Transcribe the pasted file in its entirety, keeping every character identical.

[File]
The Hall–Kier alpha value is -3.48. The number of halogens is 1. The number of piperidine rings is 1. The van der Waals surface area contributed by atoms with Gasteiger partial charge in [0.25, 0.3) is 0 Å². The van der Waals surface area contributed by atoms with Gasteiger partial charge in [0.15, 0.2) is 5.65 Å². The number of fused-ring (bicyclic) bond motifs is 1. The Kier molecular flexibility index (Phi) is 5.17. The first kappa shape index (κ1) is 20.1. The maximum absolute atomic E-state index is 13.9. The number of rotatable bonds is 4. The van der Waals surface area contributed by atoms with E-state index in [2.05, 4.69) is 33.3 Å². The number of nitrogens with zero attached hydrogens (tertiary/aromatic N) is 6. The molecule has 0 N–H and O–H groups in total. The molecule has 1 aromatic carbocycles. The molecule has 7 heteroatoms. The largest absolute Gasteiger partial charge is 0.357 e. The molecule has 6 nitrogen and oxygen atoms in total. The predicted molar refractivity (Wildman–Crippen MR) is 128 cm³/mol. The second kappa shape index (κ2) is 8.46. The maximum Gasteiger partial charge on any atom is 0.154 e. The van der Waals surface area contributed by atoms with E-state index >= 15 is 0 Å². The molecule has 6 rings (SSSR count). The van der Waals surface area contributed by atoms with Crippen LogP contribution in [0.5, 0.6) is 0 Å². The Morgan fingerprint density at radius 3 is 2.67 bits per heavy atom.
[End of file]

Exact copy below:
The Hall–Kier alpha value is -3.48. The number of halogens is 1. The number of piperidine rings is 1. The van der Waals surface area contributed by atoms with Gasteiger partial charge in [0.25, 0.3) is 0 Å². The van der Waals surface area contributed by atoms with Gasteiger partial charge in [0.15, 0.2) is 5.65 Å². The number of fused-ring (bicyclic) bond motifs is 1. The Kier molecular flexibility index (Phi) is 5.17. The first kappa shape index (κ1) is 20.1. The maximum absolute atomic E-state index is 13.9. The number of rotatable bonds is 4. The van der Waals surface area contributed by atoms with E-state index in [2.05, 4.69) is 33.3 Å². The number of nitrogens with zero attached hydrogens (tertiary/aromatic N) is 6. The molecule has 0 N–H and O–H groups in total. The molecule has 1 aromatic carbocycles. The molecule has 7 heteroatoms. The largest absolute Gasteiger partial charge is 0.357 e. The molecule has 6 nitrogen and oxygen atoms in total. The predicted molar refractivity (Wildman–Crippen MR) is 128 cm³/mol. The second kappa shape index (κ2) is 8.46. The maximum Gasteiger partial charge on any atom is 0.154 e. The van der Waals surface area contributed by atoms with E-state index >= 15 is 0 Å². The molecule has 6 rings (SSSR count). The van der Waals surface area contributed by atoms with Crippen LogP contribution in [0.5, 0.6) is 0 Å². The Morgan fingerprint density at radius 3 is 2.67 bits per heavy atom.